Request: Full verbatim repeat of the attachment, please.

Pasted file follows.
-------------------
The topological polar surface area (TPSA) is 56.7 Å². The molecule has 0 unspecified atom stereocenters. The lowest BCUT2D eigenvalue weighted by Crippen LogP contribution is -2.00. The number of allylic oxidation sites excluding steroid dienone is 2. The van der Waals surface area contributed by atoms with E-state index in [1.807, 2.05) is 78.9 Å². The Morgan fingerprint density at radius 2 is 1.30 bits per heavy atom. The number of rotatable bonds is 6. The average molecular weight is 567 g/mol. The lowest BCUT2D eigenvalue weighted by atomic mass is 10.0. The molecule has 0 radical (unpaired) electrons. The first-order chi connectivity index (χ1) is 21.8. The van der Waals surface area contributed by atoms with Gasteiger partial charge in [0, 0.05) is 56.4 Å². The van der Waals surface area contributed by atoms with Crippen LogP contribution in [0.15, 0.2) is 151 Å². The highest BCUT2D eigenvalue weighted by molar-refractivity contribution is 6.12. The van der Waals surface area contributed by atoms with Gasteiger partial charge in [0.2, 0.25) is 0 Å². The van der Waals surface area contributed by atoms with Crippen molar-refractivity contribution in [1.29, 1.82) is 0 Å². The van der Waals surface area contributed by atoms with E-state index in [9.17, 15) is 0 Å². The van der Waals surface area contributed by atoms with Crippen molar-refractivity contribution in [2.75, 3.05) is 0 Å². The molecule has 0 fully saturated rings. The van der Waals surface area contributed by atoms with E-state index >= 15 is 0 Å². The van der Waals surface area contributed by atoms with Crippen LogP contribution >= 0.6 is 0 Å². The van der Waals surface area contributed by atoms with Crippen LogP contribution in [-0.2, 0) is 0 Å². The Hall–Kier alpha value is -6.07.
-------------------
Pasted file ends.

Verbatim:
The topological polar surface area (TPSA) is 56.7 Å². The molecule has 0 unspecified atom stereocenters. The lowest BCUT2D eigenvalue weighted by Crippen LogP contribution is -2.00. The number of allylic oxidation sites excluding steroid dienone is 2. The van der Waals surface area contributed by atoms with E-state index in [1.807, 2.05) is 78.9 Å². The Morgan fingerprint density at radius 2 is 1.30 bits per heavy atom. The number of rotatable bonds is 6. The average molecular weight is 567 g/mol. The lowest BCUT2D eigenvalue weighted by atomic mass is 10.0. The molecule has 0 radical (unpaired) electrons. The first-order chi connectivity index (χ1) is 21.8. The van der Waals surface area contributed by atoms with Gasteiger partial charge in [0, 0.05) is 56.4 Å². The van der Waals surface area contributed by atoms with Crippen LogP contribution in [0.15, 0.2) is 151 Å². The highest BCUT2D eigenvalue weighted by molar-refractivity contribution is 6.12. The van der Waals surface area contributed by atoms with Gasteiger partial charge in [0.2, 0.25) is 0 Å². The van der Waals surface area contributed by atoms with Crippen molar-refractivity contribution in [1.29, 1.82) is 0 Å². The van der Waals surface area contributed by atoms with E-state index in [9.17, 15) is 0 Å². The van der Waals surface area contributed by atoms with Crippen molar-refractivity contribution in [2.75, 3.05) is 0 Å². The molecule has 0 fully saturated rings. The van der Waals surface area contributed by atoms with E-state index >= 15 is 0 Å². The van der Waals surface area contributed by atoms with Crippen LogP contribution >= 0.6 is 0 Å². The van der Waals surface area contributed by atoms with Crippen LogP contribution in [-0.2, 0) is 0 Å². The Hall–Kier alpha value is -6.07.